has already been significantly inconvenienced as a result of inefficiency on the part of the Home Office. (In such cases priority should be given when the fact comes to light, regardless of whether it is requested)

has secured the agreement of a minister or senior official to priority consideration (but see paragraph 1 above)

has been invited to make a fresh application (where the decision to refuse a previous application might have been made sooner but for an oversight in UKVI, and the new application has been received within a reasonable time after our refusal letter

The consequences of delayed EEA Applications

Delays in granting EU free movement applications can have serious consequences, especially for non-EEA nationals who are residing in the UK as family members of EEA citizens.

Compensation has been awarded in cases where the delay has caused ‘damage’ to the applicant. For example:

In 2016 the Government paid £40,000 in compensation for the 19-month delay in granting an Ethiopian national with her EU residence documents. The slowness in granting the documents meant that the applicant was unable to work for nearly a year and a half.

In the case of R (on the application of Santos) v Secretary of State for the Home Department [2016] EWHC 609 (Admin), a man was awarded £136,048 in damages after the Home Office took over four years to grant him his Residence Card, detained him, left him unable to work and caused immeasurable stress and anxiety to him and his family.

The case of R (on the application of Santos) v Secretary of State for the Home Department provides a set of principles around the granting of damages for breaching EU freedom of movement rights.

Laing J stated:

First, the rule of law which has been infringed must have been intended to confer rights on individuals. Second, the breach must be sufficiently serious. Third, there must be a direct causal link between the breach and the damage suffered. Although the Member State has a discretion in determining the type of damages awarded, the rules must not be less favourable than for equivalent domestic claims and must not make it excessively difficult to obtain compensation, loss of profit cannot be excluded as a head of damage.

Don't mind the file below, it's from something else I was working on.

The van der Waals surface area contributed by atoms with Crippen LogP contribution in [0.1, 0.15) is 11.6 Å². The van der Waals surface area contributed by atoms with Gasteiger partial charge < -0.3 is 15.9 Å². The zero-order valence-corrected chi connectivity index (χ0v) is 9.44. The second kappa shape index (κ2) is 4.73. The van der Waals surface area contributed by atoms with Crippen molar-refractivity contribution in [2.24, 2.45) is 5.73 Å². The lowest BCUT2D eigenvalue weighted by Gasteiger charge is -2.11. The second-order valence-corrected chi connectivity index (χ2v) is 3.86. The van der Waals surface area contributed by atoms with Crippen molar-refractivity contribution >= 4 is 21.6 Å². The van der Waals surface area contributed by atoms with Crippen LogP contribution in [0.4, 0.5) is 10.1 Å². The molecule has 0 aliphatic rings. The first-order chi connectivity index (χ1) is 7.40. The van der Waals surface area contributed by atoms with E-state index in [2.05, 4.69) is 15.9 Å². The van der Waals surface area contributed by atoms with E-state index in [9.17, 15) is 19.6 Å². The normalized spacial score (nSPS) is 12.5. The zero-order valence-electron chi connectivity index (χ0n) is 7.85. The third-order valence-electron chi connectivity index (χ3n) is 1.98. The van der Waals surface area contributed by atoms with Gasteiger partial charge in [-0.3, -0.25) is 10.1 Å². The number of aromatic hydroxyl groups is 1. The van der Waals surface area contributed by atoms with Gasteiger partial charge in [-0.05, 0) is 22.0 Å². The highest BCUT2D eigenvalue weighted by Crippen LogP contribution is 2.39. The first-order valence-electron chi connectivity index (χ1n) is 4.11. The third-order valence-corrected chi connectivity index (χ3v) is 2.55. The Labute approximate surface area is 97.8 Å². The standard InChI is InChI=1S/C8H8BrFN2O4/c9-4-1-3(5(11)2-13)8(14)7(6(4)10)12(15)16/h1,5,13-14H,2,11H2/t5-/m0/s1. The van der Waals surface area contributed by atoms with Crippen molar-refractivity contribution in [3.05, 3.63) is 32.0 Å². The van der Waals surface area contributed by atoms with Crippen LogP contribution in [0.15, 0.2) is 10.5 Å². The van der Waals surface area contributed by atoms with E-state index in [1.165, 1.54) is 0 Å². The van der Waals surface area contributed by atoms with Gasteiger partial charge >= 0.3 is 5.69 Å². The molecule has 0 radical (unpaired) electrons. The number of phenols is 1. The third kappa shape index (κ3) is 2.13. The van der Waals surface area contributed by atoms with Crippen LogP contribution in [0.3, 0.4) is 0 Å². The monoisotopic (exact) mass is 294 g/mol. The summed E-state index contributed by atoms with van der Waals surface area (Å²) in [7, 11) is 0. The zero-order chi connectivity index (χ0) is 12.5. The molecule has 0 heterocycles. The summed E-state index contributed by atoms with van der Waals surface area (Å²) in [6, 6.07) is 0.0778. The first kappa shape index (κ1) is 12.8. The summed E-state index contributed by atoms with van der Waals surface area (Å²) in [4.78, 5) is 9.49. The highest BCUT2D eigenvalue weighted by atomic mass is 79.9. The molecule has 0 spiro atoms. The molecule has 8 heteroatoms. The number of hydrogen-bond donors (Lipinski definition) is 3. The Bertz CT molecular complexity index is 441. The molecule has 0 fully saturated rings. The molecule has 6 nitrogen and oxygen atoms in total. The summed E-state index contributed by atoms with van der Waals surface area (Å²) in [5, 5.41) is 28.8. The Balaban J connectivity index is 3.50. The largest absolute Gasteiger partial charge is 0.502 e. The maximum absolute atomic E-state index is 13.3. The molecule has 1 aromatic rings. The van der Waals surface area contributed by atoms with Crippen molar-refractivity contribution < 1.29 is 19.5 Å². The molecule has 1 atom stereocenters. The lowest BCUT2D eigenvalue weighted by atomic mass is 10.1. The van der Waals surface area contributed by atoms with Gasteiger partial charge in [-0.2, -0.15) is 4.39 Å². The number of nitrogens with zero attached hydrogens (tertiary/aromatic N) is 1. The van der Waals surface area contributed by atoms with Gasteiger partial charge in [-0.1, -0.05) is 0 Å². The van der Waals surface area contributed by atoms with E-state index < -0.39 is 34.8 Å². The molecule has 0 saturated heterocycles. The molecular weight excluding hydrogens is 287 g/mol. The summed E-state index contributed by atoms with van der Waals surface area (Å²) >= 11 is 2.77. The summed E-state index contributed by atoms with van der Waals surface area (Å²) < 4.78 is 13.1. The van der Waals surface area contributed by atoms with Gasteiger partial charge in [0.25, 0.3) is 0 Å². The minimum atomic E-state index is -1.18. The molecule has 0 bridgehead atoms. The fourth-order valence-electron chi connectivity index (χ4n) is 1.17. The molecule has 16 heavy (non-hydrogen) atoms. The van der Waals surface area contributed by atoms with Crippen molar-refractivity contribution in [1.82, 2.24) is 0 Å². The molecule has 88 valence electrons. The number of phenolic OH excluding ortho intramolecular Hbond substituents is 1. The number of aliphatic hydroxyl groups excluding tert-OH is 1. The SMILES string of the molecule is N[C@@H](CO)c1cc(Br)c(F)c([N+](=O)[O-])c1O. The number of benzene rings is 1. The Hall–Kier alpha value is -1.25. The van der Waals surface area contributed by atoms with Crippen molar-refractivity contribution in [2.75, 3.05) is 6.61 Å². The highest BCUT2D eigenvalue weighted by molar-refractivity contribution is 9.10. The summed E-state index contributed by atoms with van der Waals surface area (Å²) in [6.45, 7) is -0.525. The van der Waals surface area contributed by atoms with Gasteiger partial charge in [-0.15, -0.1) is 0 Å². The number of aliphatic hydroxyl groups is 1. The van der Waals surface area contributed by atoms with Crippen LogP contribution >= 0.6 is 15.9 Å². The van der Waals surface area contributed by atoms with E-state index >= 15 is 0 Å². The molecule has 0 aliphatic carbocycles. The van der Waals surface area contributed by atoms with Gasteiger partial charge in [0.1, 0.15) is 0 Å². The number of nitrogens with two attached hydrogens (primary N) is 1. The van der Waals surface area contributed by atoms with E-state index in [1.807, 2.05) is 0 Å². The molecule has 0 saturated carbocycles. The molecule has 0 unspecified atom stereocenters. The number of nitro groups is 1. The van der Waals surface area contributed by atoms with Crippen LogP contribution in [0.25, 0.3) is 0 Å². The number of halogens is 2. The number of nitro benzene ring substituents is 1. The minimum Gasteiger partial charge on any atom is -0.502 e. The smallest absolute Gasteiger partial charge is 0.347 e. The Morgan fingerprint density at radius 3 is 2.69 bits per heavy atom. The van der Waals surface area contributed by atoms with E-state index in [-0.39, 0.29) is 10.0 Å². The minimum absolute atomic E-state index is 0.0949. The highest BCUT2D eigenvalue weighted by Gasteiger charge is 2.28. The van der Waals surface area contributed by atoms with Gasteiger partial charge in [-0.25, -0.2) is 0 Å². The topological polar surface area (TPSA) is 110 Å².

In Conclusion

One of the reasons judicial review is such an important concept is because it allows an independent Judiciary to review decisions made by public bodies, and ensure those bodies are following the law.

And the law is what is enshrined in Statute, not in a policy manual.

If you are waiting on an EEA application and it has been longer than six months, then you need to contact a Solicitor to discuss claiming compensation.

If you want your application to receive priority treatment, your best approach under the current policy is to contact your local MP and provide them with a good reason why your application should be expedited; such as, you cannot travel for work purposes without updated documents.

Based in the heart of London, OTS Solicitors is regarded as one of the best Immigration law firms in the UK. Our Managing Partner Teni Shahiean has appeared on the BBC and panel discussions to advise on EEA Regulations, and our team are experts in advising on EEA Applications and appeals, as well as Administrative and judicial review.

If you wish talk to us about your EEA application, please phone our London office on 0207 936 9960 to make an appointment with one of our Immigration specialists.